AIDS and Behavior

, Volume 15, Issue 5, pp 949–958

Demonstration and Evaluation of a Peer-Delivered, Individually-Tailored, HIV Prevention Intervention for HIV-Infected MSM in their Primary Care Setting

Authors

    • The Fenway Institute at Fenway Health
    • MGH Behavioral MedicineMassachusetts General Hospital and Harvard Medical School
  • Conall O’Cleirigh
    • The Fenway Institute at Fenway Health
    • MGH Behavioral MedicineMassachusetts General Hospital and Harvard Medical School
  • Margie R. Skeer
    • The Fenway Institute at Fenway Health
    • Department of Community HealthBrown University
  • Jeffrey Driskell
    • The Fenway Institute at Fenway Health
    • Department of Social WorkSalem State College
  • Brett M. Goshe
    • The Fenway Institute at Fenway Health
  • Charles Covahey
    • The Fenway Institute at Fenway Health
  • Kenneth H. Mayer
    • The Fenway Institute at Fenway Health
    • Brown University School of Medicine
Original Paper

DOI: 10.1007/s10461-010-9807-8

Cite this article as:
Safren, S.A., O’Cleirigh, C., Skeer, M.R. et al. AIDS Behav (2011) 15: 949. doi:10.1007/s10461-010-9807-8

Abstract

Employing HIV-infected peer counselors in secondary prevention interventions for MSM is appealing for scalable interventions. One-hundred-seventy-six HIV-infected MSM at their primary care facility participated in a secondary HIV-prevention study delivered by HIV-infected MSM peers. Of those who entered the intervention and completed the initial intake, 62% completed all four of the intervention sessions, and 93% completed at least one. While there was no overall change in transmission risk behavior (TRB) for the whole sample, among those who reported HIV TRB at baseline (n = 29), there were significant reductions in TRB over the next year. Themes that emerged in qualitative exit interviews conducted with a subset of participants centered on peer counselor quality, intervention implications, and intervention experience. This demonstration project provides initial evidence for the ability to recruit HIV-infected MSM in care into a peer-based intervention study, and shows how a peer-based intervention can be delivered in the context of HIV care.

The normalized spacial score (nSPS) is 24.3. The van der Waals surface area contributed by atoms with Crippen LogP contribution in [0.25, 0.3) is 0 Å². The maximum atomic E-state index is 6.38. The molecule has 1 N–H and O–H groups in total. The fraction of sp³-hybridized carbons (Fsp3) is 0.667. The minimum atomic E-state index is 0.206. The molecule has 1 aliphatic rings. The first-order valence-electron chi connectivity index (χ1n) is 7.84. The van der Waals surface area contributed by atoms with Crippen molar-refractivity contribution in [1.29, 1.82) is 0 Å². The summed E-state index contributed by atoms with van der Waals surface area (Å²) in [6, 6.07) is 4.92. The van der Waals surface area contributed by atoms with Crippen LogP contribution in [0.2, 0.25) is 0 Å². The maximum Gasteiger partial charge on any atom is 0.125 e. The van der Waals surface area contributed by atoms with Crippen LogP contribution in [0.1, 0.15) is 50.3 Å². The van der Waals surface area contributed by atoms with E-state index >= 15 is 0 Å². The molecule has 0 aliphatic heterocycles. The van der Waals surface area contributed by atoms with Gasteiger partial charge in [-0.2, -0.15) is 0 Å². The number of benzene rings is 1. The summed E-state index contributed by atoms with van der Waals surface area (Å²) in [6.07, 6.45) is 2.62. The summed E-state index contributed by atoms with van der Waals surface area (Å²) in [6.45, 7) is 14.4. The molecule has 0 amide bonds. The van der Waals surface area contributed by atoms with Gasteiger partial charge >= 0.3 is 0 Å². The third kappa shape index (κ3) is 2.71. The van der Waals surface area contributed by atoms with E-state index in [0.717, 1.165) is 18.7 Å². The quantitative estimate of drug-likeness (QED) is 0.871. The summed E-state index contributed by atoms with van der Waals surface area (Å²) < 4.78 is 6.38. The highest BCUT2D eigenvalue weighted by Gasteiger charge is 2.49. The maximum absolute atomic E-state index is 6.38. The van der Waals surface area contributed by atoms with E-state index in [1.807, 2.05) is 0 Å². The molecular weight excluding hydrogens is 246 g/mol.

Keywords

Secondary preventionPeer-basedPrevention in treatment settingsHIV transmission risk behavior

Supplementary material

10461_2010_9807_MOESM1_ESM.doc (4.1 mb)
Supplementary material 1 (DOC 4226 kb)

Copyright information

© Springer Science+Business Media, LLC 2010